Stolen Series, Book 4
“Folks, let’s hear it for the man of the hour!”
Thad Leighton pulled himself up the swim ladder to a cacophony of cheers and claps and whistles. A broad smile spread across his face.
Water ran in rivulets down his cheeks as he climbed onto the deck and tugged the tight-fitting wet-suit cap off his head. Someone handed him a cigar, and behind the crowd, the distinct sounds of champagne being popped echoed on the warm Mediterranean breeze.
“This man,” Toby Jones said, wrapping an arm around Thad’s shoulder, not caring that his designer clothes were getting soaked, “is so the shit! Screw fame and glory. We’re gonna be stinking rich, people!”
More cheers and shouts went up. Thad’s body jostled as Toby—the money behind this privately funded project—pulled him in for a tight hug. In Thad’s ear, Toby said, “I fucking love you, man.”
Thad laughed and eased away. Someone lit his cigar. He took one puff and coughed, which caused the crowd to erupt in laughter. “Love me?” he gasped. “I think you’re trying to kill me.”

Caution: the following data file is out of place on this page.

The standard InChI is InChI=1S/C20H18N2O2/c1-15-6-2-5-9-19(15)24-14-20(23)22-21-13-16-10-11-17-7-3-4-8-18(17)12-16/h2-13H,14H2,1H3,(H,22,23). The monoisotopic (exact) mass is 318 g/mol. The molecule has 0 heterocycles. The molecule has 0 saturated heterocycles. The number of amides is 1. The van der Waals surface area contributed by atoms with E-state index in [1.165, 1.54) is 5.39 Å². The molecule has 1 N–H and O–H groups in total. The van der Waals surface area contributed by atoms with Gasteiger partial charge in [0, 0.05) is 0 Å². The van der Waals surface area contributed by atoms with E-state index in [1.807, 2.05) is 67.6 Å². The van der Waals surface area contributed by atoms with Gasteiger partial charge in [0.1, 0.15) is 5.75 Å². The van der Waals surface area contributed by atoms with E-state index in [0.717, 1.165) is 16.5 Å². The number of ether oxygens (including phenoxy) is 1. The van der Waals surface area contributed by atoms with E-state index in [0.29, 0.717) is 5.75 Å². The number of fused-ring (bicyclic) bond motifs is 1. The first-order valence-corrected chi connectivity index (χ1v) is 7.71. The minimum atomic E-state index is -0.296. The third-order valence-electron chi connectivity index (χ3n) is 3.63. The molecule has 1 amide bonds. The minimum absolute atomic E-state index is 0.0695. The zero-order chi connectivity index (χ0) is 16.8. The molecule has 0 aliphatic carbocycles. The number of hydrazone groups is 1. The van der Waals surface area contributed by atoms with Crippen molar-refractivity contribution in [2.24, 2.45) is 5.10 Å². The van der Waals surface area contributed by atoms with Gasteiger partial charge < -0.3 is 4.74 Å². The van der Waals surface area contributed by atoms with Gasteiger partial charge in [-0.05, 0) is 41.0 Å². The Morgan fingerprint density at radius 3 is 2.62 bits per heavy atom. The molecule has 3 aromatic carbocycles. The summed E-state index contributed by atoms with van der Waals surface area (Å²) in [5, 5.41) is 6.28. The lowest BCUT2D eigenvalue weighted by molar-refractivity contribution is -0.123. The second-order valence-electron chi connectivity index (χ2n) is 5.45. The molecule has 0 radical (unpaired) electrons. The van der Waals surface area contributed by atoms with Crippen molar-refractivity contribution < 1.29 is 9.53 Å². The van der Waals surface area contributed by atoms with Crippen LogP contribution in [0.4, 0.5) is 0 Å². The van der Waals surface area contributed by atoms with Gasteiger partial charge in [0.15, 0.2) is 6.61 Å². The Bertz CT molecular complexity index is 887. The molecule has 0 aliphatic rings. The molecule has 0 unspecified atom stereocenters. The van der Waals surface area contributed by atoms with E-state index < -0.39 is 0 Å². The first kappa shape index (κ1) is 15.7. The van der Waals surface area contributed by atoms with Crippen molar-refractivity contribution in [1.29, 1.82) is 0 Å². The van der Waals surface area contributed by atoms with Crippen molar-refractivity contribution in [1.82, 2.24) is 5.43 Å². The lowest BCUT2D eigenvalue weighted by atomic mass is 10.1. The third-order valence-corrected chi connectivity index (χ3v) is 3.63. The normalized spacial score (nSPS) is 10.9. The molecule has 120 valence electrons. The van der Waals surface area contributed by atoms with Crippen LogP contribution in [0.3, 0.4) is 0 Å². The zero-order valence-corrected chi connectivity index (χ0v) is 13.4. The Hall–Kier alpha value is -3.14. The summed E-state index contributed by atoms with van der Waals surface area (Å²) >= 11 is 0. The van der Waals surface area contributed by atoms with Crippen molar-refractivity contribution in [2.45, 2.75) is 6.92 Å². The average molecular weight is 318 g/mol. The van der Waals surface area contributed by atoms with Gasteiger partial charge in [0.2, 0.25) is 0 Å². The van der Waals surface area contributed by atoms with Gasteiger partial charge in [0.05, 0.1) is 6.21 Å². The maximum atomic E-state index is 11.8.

Toby slapped him on the back. “Are you kidding? Those bad boys are Cuban. And I’d never kill you, man. Not after you found Antony’s and Cleopatra’s sarcophagi. I’m gonna have a bronze statue of you cast for my front freakin’ porch!”
Another cheer went up. More laughter. Thad clamped the cigar between his teeth and peeled his arms and torso out of the wet suit. It hung at his hips, dripping on the teak boards while the rest of his underwater team climbed the ladder and stepped onto the deck.
More cheers for his team, more celebrating over what they’d found so far below the surface. Hands on his hips, he turned and looked across the water.
They were roughly eighty miles off the coast of Alexandria. He’d never been a huge Egyptology expert, but when Toby had approached him with his theory that Marc Antony’s and Cleopatra’s burial coffins could possibly be at the bottom of the Mediterranean, Thad had been one of only a few salvage experts to listen. He knew enough history to know there was a strong possibility they’d been thrown overboard when the Roman army had taken Cleopatra’s children back to Rome. And since he’d been between projects at the time and needed something to keep his mind busy so he didn’t think too much, he’d signed on to help Toby look.
Too much time to think equaled trouble for Thad. Because thinking meant remembering.